Westinghouse research claims with a long detailed study that with mass production techniques and political action for a one time nationwide regulatory approval of a standard design plant, they can build nuclear for $1000 a kilowatt or less than 2 cents a kilowatt hour. They've put their money on the table with a $1200 a kilowatt $5.5 billion nuke sale to China.
I'd say the Chinese just want a giant plant to produce solar cells to sell to idiots in Europe. Notice no commitments to buy power from First Solar.
Good for them. I want to see what sort of output they get when this is up and running. And hopefully they will transition to more efficient cells in the future.
quote: "The difference is that nukes operate 24/7 and solar approximately 9 hours a day in Mongolia"
That's the reason why I said it makes no sense to use thin film PV. However, if they use solar thermal plants then with molten salt storage you do get overnoght production of electricity.
Like this said, China basically wants to throw a bone at the US and First Solar:
Quote: "they're powering the homes of the slave labor that they're using to build the thing"
That "slave" labor would probably include befuddled Americans who can't find jobs here in the US....
Hey, it's better than being unemployed! ;-)
solar panels are nonsense if they had any clear thinking experts in charge this would never happen...even if the worst comes to the worst and you build it just for providing jobs.... couldnt they think of something better to build?
Your smugness, arrogance, and misplaced confidence are amazing.
The (heavily subsidized) nuclear power plants that were decommissioned decades ago are still causing us problems and still costing us billions trying to find storage for steadily accumulating nuclear waste. No one wants a nuclear power plant or radioactive waste in THEIR back yard-- you're such a pious nuclear proponent, here's a thought: what's your address? We'll send it to YOUR house, and they can store all their spent fuel in YOUR basement. Oh... I hope your basement is really, really big-- they've got a lot of it for you to store for them for the next 15,000 years or so.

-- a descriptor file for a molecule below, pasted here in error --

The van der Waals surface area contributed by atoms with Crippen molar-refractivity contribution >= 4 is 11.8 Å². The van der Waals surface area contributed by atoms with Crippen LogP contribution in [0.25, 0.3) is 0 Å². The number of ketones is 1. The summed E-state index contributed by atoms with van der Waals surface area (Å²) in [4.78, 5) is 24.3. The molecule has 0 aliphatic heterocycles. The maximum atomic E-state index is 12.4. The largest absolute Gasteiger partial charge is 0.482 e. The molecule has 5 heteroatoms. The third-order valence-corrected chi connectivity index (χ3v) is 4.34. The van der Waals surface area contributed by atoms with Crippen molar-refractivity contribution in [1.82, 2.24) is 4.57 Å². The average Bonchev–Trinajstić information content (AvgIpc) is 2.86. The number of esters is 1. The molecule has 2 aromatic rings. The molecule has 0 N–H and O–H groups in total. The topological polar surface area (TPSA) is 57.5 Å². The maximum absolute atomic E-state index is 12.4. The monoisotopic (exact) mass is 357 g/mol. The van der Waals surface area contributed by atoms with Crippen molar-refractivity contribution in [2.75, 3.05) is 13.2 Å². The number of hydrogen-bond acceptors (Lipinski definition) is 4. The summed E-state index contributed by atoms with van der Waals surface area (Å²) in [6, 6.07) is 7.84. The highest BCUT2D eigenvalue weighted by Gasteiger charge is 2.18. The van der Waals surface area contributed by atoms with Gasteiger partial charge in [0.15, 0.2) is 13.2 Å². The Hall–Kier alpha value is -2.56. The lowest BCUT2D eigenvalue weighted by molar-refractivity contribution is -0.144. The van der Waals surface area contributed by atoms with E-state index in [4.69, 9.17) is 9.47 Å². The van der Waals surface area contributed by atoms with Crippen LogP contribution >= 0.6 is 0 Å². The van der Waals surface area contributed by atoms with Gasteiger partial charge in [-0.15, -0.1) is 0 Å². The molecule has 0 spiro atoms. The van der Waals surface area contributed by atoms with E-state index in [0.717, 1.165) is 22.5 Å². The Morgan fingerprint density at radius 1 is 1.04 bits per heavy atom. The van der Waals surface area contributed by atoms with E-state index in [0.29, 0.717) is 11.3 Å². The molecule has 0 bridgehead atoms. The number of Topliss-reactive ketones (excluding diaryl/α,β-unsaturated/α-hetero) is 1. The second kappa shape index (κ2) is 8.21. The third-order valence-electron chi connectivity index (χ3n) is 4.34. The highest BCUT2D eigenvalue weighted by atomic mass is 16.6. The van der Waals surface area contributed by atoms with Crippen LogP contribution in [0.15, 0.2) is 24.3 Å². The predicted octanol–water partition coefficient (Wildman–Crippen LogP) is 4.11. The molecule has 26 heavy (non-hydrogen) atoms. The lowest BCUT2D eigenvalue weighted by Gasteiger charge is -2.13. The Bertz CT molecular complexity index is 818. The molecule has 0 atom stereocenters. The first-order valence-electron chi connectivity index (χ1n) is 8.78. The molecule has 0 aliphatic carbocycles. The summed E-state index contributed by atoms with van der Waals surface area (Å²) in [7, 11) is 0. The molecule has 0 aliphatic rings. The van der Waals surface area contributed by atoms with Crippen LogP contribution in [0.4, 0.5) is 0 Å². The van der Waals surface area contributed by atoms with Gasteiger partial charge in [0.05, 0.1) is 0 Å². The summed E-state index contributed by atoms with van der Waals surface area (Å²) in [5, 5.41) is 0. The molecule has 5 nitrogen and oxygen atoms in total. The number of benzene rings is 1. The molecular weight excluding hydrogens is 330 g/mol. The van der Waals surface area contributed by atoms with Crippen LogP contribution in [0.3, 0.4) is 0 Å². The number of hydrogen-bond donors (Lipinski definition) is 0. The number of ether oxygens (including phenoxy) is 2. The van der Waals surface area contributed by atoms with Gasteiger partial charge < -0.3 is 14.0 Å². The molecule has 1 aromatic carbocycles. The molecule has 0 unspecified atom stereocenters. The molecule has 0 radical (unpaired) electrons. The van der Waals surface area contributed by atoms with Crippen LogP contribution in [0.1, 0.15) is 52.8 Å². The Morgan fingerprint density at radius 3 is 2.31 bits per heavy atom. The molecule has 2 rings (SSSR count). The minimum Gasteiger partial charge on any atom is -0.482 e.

Nuclear plants have problems solar will never have-- you'll never have problems with terrorists trying to steal solar waste for dirty bombs or trying to blow up the plants to trigger environmental disasters. They have no earthquake hazards, there's no wasting billions of dollars doing environmental reports trying to convince nervous neighbors that your plant won't become another Chernobyl, no worries how you'll decommission your solar plant and keep it safe for thousands of years for future earthlings. If I make solar cells, my kids could brag about it to their friends-- if you make nuclear power plants, your kids might wanna say you're really a plumber just cuz they don't wanna be ostracized by their peers.
Solar has no problems that will haunt our children's children-- it's not a perfect technology, but don't dare try to point out its problems, because in every way it's a more benign power solution than anything else with the possible exception of wind.
Solar is still in its infancy, and the more we deploy it, the more efficient it will become and the more ubiquitous it will be. 233 watts of power fall on every square foot of noontime earth surface, and all we need to do is pump up the efficiency marginally to make it the most cost-effective way to generate power. Nanocrystalline-based solar cells, quantum dots, Schottky barrier/junctions and other strategies that increase efficiency could one day be combined in a mass-produced printing process to yield efficiencies far in excess of anything we have today. And with proven technology such as Altair NanoSafe batteries that can last for tens of thousands of charge cycles-- decades or more of use-- we will be able to store that power for use at night or whenever we need it.
Whenever I see such skewed comments as yours, I have to wonder-- do you work for the nuclear industry, perhaps? What axe do you have to grind that you would seek to steer anyone away from such clean technologies as solar and EVs?
thumbs up -- China :)
China now develop very fast, hope this project will apply in another countries.
talk about smugness you clearly don't even understand how nuclear power works.
Ok first off Nuclear power is the safest, cleanest and cheapest power out there.
As for spending billions on environmental studies Nuclear power can spend that because they make a ton of money because it is so cheap even with all the safety precautions they have to do.